How Divine Images Became Art: Essays on the Rediscovery, Study and Collecting of Medieval Icons in the Belle Époque - cover image

Copyright

Oleg Tarasov

Published On

2024-02-09

ISBN

Paperback978-1-80511-158-0
Hardback978-1-80511-159-7
PDF978-1-80511-160-3
HTML978-1-80511-163-4
EPUB978-1-80511-161-0

Language

  • English

Print Length

228 pages (viii+220)

Dimensions

Paperback156 x 16 x 234 mm(6.14" x 0.63" x 9.21")
Hardback156 x 20 x 234 mm(6.14" x 0.79" x 9.21")

Weight

Paperback451g (15.91oz)
Hardback625g (22.05oz)

Media

Illustrations35

THEMA

  • AGA
  • AB
  • QR
  • NH

BIC

  • HBLC1
  • HBLL
  • HRC
  • HBTB

BISAC

  • ART015070
  • ART035000
  • REL000000
  • HIS037010
  • HIS054000
  • HIS037060

Keywords

  • Divine Images
  • Art history
  • Russian medieval art
  • Italian primitives
  • Belle Epoque
  • Formalist art theory

How Divine Images Became Art

Essays on the Rediscovery, Study and Collecting of Medieval Icons in the Belle Époque

  • Oleg Tarasov (author)
  • Stella Rock (translator)
How Divine Images Became Art tells the story of the parallel ‘discovery’ of Russian medieval art and of the Italian ‘primitives’ at the beginning of the twentieth century. While these two developments are well-known, they are usually studied in isolation. Tarasov’s study has the great merit of showing the connection between the art world in Russia and the West, and its impact in the cultural history of the continent in the pre-war period.

Drawing on a profound familiarity with Russian sources, some of which are little known to Western scholars, and on equally expert knowledge of Western material and scholarship, Oleg Tarasov presents a fresh perspective on early twentieth-century Russian and Western art. The author demonstrates that during the Belle Époque, the interest in medieval Russian icons and Italian ‘primitives’ lead to the recognition of both as distinctive art forms conveying a powerful spiritual message. Formalist art theory and its influence on art collecting played a major role in this recognition of aesthetic and moral value of ‘primitive’ paintings, and was instrumental in reshaping the perception of divine images as artworks.

Ultimately, this monograph represents a significant contribution to our understanding of early twentieth-century art; it will be of interest to art scholars, students and anyone interested in the spiritual and aesthetic revival of religious paintings in the Belle Époque.

Endorsements

Oleg Tarasov is one of the few authors who has an equally profound knowledge of Russian sources and Western material and scholarship. His new book brings back to life the early twentieth-century discovery of Russian medieval art and of the Italian primitives and the influence this rediscovery had on European culture in the pre-War period.

Clemena Antonova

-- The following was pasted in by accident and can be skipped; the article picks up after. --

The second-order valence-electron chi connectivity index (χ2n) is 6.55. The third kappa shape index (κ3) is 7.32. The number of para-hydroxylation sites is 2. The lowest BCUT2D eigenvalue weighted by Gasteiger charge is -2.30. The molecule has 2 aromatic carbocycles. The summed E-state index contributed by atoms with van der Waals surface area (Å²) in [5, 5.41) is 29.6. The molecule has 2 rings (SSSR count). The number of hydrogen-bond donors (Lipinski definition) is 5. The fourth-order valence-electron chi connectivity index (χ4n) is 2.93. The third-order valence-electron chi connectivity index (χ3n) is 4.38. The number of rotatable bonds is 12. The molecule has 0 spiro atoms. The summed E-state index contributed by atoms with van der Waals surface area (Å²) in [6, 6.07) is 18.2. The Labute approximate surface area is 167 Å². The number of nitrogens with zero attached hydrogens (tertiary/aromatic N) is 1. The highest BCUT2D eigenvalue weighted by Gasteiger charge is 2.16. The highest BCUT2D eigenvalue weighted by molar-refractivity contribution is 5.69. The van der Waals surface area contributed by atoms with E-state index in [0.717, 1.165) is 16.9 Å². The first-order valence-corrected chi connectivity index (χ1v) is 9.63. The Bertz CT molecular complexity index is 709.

Institute for Human Sciences, Vienna, author of 'Visual Thought in Russian Religious Philosophy' (2020)

Contents

Introduction

(pp. 1–10)
  • Oleg Tarasov
  • Stella Rock
  • Oleg Tarasov
  • Stella Rock
  • Oleg Tarasov
  • Stella Rock
  • Oleg Tarasov
  • Stella Rock
  • Oleg Tarasov
  • Stella Rock

Conclusion

(pp. 171–176)
  • Oleg Tarasov
  • Stella Rock

Contributors

Oleg Tarasov

(author)

Oleg Tarasov is an independent scholar (Rome). The author of numerous publications on cultural history and art, his books include Icon and Devotion: Sacred Spaces in Imperial Russia, transl. and ed. by R.-M. Gulland (London: Reaktion Books, 2002), Framing Russian Art: From Early Icons to Malevich, transl. by R.-M. Gulland and A. Wood (London: Reaktion Books, 2011), and Russian Art Nouveau and Ancient Icons (Moscow: Indrik, 2016) (in Russian). Oleg obtained a Ph.D. in History at the Institute of Slavic Studies of the Russian Academy of Sciences and in Art History at Department of History and Theory of Arts of the State Moscow University. He held posts at the State Moscow University, Department of History, and at the Department of Cultural History of the Institute of Slavic Studies of the Russian Academy of Sciences. Oleg has been awarded fellowships at the Istituto Ellenico di Studi Bizantini e Postbizantini di Venezia, Italy, at the Getty Research Institute, USA and at Institute for Human Sciences, Vienna, Austria.

Stella Rock

(translator)
Honorary Associate at the Faculty of Arts and Social Sciences, School of Social Sciences and Global Studies, Religious Studies at The Open University

Stella Rock is Honorary Associate at the Faculty of Arts and Social Sciences, School of Social Sciences and Global Studies, Religious Studies at the Open university (UK). Her publications include Popular Religion in Russia: ‘Double-belief’ and the making of an Academic Myth (Abington & New York: Routledge, 2007); “Russian Piety and Orthodox Culture 1380–1589”, in Angold, M. (ed.), The Cambridge History of Christianity, vol. 5: Eastern Christianity (Cambridge University Press, 2007), pp. 253–75; ‘The life of dry bones: Pilgrimage to relic shrines in Soviet Russia’, in Pazos, Antón M. (ed.), Relics, Shrines and Pilgrimages: Sanctity in Europe from Late Antiquity (London and New York: Routledge, 2020).